How the art of origami spreads peace
Origami is an art that does not need an introduction to many. We have seen origami used on many Western television series. In the epic superhero television series Heroes, the character Hiro Nakamura once folded 1,000 paper cranes and used his ability of space/time manipulation to show a girl named Charlie that everything is possible. In Blade Runner, the character Gaff folds origami throughout the movie. In season 2 of the TV series NUMB3RS, in the episode ‘Judgment Call’, Charlie discusses the different folds in Origami. For those who are not familiar with origami, let us look more into this graceful art style.
The origin of the word Origami comes from the word ‘ori’ which means folding and the word ‘kami’ which means paper. Origami as a practice can be described as the folding of a flat sheet of paper into a finished sculpture through folding and sculpting techniques. The use of cuts, glues or markings on the paper are usually discouraged, and besides, using mad ninja skills in the folding of paper without the aid of glue and so forth is more impressive and skillful. If you do use cuts to achieve your goal with the paper it is not referred to as origami but kirigami.
The origin of origami in Japan can be measured by looking at references to it. The earliest reference to origami is in a poem by Ihara Saikaku in 1680, which mentions a traditional butterfly design, which was used during Shinto weddings. It is, of course, much older than that if the design was already in traditional use. It may have been brought over to Japan from China where the art of making paper from pulp existed since about 102AD, in fact, there is a legend that a Buddhist monk brought over the secret of making paper from China to Japan.
The best-known origami design is probably the crane. As mentioned in our intro, there was an episode in the series Heroes where Hiro made a thousand paper cranes using origami. The Thousand Origami Cranes are usually a group of one thousand origami paper cranes held together by string. According to an ancient Japanese legend, the Gods will grant anyone who folds a thousand cranes a wish. In some stories it is believed that the person who desires to make the wish, cannot give them away, the must be kept by that person for the wish to be granted and must complete the 1000 cranes in one year.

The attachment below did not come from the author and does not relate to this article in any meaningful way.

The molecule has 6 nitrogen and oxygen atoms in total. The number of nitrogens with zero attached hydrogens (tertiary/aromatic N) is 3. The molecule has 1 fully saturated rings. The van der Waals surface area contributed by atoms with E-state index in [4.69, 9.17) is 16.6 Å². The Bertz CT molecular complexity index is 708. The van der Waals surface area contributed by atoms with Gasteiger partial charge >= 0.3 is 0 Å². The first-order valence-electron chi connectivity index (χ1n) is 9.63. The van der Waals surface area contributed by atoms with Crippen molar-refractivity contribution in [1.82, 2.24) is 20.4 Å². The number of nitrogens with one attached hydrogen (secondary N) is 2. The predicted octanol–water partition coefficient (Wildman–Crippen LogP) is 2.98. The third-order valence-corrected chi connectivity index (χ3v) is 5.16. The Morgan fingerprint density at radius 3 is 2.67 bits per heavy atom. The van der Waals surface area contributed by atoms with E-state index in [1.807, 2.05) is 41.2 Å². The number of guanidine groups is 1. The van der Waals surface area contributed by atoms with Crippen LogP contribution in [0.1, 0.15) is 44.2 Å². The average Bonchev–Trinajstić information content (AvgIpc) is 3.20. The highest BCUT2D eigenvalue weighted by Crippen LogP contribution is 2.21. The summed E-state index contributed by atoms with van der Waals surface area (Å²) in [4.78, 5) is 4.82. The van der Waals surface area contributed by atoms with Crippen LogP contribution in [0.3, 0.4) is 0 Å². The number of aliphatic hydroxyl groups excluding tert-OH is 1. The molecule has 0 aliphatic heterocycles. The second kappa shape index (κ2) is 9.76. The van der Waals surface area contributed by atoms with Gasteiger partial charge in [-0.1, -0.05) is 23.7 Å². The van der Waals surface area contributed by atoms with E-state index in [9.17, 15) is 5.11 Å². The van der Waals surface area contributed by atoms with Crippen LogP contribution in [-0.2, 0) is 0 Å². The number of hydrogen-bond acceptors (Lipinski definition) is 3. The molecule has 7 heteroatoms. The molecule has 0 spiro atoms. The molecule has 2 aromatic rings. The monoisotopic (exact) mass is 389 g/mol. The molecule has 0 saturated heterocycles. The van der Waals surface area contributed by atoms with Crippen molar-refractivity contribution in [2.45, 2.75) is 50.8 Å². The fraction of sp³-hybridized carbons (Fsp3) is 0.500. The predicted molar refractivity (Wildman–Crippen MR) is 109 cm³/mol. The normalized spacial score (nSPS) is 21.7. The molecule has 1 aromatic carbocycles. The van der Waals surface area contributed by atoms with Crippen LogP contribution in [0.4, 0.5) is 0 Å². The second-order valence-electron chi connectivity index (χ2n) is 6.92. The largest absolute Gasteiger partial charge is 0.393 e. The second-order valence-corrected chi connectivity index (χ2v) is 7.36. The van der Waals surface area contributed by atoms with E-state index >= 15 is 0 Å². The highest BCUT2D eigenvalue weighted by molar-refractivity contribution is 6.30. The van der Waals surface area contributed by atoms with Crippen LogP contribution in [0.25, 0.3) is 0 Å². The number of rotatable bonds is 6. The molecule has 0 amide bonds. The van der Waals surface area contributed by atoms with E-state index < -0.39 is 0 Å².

There is a story of a young girl, who at the age of 24 months, was exposed to the radiation of an atom bomb dropped by the US during the Second World War, named Sadako Sasaki. She ends in hospital after developing leukemia at age 12. In a storybook retelling of her story called ‘Sadako and the 1,000 Paper Cranes’ by Eleanor Coerr, her friend visits her in the ward with an origami crane, telling Sadako that it represents health and that if she can make 1,000 cranes, she will be well. Sadako’s friend then teaches her how to fold a paper crane and Sadako, after mastering it begins, her quest to make 999 more cranes. The brave Sadako starts to attract the attention of the hospital staff as well as visitors and soon gifts of paper, from x-ray foil wrappers to pages from magazines, ends up in her room to help her in her resolve to create 999 paper cranes. When other patients get interested, she stops folding and teaches them the art of folding cranes as well.
Sadako, a victim of an illness caused by war, spreads her message of peace, folding her cranes. Soon there are hundreds of cranes and her health is improving! She is allowed to go home. Sadly, in a twist of events, she becomes sicker again, her illness return and she is unable to continue her project. Less than 700 hundred cranes are completed when the brave girl collapsed into a coma and died… Her classmates are so moved, so touched by Sadako that they, in memory of her dream to complete the 1,000 cranes, learn how to fold the cranes and soon the 1,000 cranes are complete. After that they write to other children all over the country of Japan, asking for contributions of money, to help erect a monument in Sadako’s honour. The Japanese Government, also moved by the story decide to rename a park in Hiroshima “Peace Park’. A huge statue is erected with a replica of Sadako lifting up a giant crane. Her classmates were honoured in their efforts by deciding what to write on the statue’s base. They chose the word: “This is our cry, this is our prayer, Peace in the world”.
One brave girl made people all over the world aware of the need for peace. When you see an origami crane, remember Sadako’s tale. Remember that one paper crane led to many and that one little act can bring a message of peace.
Would you like to create an origami crane? Here is a video tutorial to help you. Please follow our link: http://bit.ly/Origami-Crane-Tutorial
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